Introduction: Refinishing Metal Arcade Game Parts

About: I live in Southern Vermont, with a number of interests, as you can see by the "interests" field in my profile.
A key part of any arcade game restoration are the metal parts that make up the cabinet. Often when you begin restoration on an arcade game the parts will be rusted, or the original coating difficult to remove.

This instructable will detail a safe way to remove - and even reverse - rust and paint on metal objects.

For this demonstration I've got two pieces: a coin door from a Donkey Kong upright cabinet, and the inside panel from a Centipede Mini upright cabinet.

Step 1: Gather Your Materials

You need a source of DC power. Some people who like to use this method use a car battery charger because it can handle a heavy load. I don't have one of those, so I use a standard Peter Chou power supply.

You also need a container large enough to hold your piece. If you can't completely submerge it, that's okay, you can always flip your piece around from time to time. You must note though that only surfaces that are submerged in the electrolyte solution will have any reaction.

You need an electrolyte. Most people like to use sodium carbonate (washing soda). Not to be confused with sodium BIcarbonate (baking soda). Available in most supermarkets in the laundry aisle. I didn't have any, and couldn't find it right away, so I used lye. If you DO use lye, be very cautious! It's caustic and will burn you. Once it's diluted in water it's less of an issue, but take precautions!

Lengths of wire to hook up to your power supply. If you use a car battery charger this isn't necessary, as it's included in the unit. I used a couple old lamp cords. One I left the plug on (for obvious reasons) the other I bared the ends. At first I was using alligator clips to clip onto the pieces, but they started degrading quickly because I had them in the solution. I started using clothespins after that.

A sacrificial piece of steel. Could be just about anything. Right now my piece of choice is the hood to an old florescent lamp. DO NOT USE STAINLESS STEEL. It contains chromium, which is toxic, and will leach into the solution as the piece degrades. For smaller pieces I've used a nail.

Step 2: Preparation

Prepare your electrolyte. With sodium carbonate, I've read a mixture of one tablespoon per gallon of water is appropriate. I use slightly less with the lye.

Attach your electrodes. This next part is very important! You must connect the NEGATIVE (cathode) lead to the part you're restoring, and the POSITIVE (anode) lead to your sacrificial piece. Try to keep the electrodes out of the solution as they will begin to break down.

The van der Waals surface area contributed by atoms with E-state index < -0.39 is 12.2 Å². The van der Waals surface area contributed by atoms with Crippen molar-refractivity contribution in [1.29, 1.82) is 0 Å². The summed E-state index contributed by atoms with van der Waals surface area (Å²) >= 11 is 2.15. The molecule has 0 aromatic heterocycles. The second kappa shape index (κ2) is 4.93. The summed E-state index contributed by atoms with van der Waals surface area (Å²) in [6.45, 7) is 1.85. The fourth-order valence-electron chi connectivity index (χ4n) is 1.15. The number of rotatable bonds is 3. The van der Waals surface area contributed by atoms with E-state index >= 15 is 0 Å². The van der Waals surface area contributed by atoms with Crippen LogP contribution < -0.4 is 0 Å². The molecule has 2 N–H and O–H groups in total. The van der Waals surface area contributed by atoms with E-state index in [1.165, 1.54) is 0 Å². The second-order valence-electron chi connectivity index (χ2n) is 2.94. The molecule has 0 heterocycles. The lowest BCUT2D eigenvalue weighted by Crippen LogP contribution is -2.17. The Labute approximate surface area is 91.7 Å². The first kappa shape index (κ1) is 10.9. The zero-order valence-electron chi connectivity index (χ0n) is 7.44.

Step 3: Wait!

You should start to see bubbles almost immediately. This is the water breaking down into it's bare components: hydrogen and oxygen. It's best to do this in a well ventilated area as HYDROGEN IS EXTREMELY FLAMMABLE!

Step 4: Check the Piece.

After a while (say an hour) remove the piece. You will probably note that the coating is starting to bubble off (if this is a piece that's coated/painted). You can either take a wire wheel to it, or perhaps some steel wool. It may require multiple treatments to remove all the coating/rust.

Step 5: Pictures of the Finished Pieces

Unfortunately I didn't snap any shots of the Centipede piece before painting, and the Donkey Kong door is still a work-in-progress. Here's a picture of the painted Centipede piece. I used semi-gloss black as I thought it was the closest match.

The coin counter on the unit is something I also used this process on. No pictures of it, but is was basically a big sheet of rust. I painted it with aluminum color paint, it looks brand new.

(pictures to be uploaded later)

Step 6: Things to Note

Some things to remember about this process:

The electrolyte doesn't wear out, no matter how it looks. The water does get broken down, and will have to be added back. Though you may want to make new electrolyte just because it looks /disgusting/. Washing soda is very inexpensive.

Though this process can reverse certain kinds of rust, it can't fill in pits in the surface. If you're going to paint, fill those pits in first.

You don't want to have anode to cathode contact, that's bad. It causes a short. Make sure the two don't touch.